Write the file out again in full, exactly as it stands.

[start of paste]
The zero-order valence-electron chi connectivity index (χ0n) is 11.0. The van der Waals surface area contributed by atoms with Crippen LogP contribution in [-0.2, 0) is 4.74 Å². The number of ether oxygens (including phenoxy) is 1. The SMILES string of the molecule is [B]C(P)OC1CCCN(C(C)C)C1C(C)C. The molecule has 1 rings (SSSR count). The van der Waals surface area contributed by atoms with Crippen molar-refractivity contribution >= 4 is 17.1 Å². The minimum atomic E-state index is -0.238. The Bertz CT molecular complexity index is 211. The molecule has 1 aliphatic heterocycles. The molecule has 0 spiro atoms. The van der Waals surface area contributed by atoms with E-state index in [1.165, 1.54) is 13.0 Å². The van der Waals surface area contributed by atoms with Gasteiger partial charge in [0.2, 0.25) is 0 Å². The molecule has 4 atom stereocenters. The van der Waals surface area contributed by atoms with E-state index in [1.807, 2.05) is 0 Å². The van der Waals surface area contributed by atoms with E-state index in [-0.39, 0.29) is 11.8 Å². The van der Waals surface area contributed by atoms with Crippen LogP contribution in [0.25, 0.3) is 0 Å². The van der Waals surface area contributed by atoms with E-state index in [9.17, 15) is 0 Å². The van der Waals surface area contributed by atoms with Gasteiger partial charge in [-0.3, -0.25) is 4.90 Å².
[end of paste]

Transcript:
The zero-order valence-electron chi connectivity index (χ0n) is 11.0. The van der Waals surface area contributed by atoms with Crippen LogP contribution in [-0.2, 0) is 4.74 Å². The number of ether oxygens (including phenoxy) is 1. The SMILES string of the molecule is [B]C(P)OC1CCCN(C(C)C)C1C(C)C. The molecule has 1 rings (SSSR count). The van der Waals surface area contributed by atoms with Crippen molar-refractivity contribution >= 4 is 17.1 Å². The minimum atomic E-state index is -0.238. The Bertz CT molecular complexity index is 211. The molecule has 1 aliphatic heterocycles. The molecule has 0 spiro atoms. The van der Waals surface area contributed by atoms with E-state index in [1.165, 1.54) is 13.0 Å². The van der Waals surface area contributed by atoms with Gasteiger partial charge in [0.2, 0.25) is 0 Å². The molecule has 4 atom stereocenters. The van der Waals surface area contributed by atoms with E-state index in [1.807, 2.05) is 0 Å². The van der Waals surface area contributed by atoms with E-state index in [-0.39, 0.29) is 11.8 Å². The van der Waals surface area contributed by atoms with Crippen LogP contribution in [0.25, 0.3) is 0 Å². The van der Waals surface area contributed by atoms with E-state index in [9.17, 15) is 0 Å². The van der Waals surface area contributed by atoms with Gasteiger partial charge in [-0.3, -0.25) is 4.90 Å².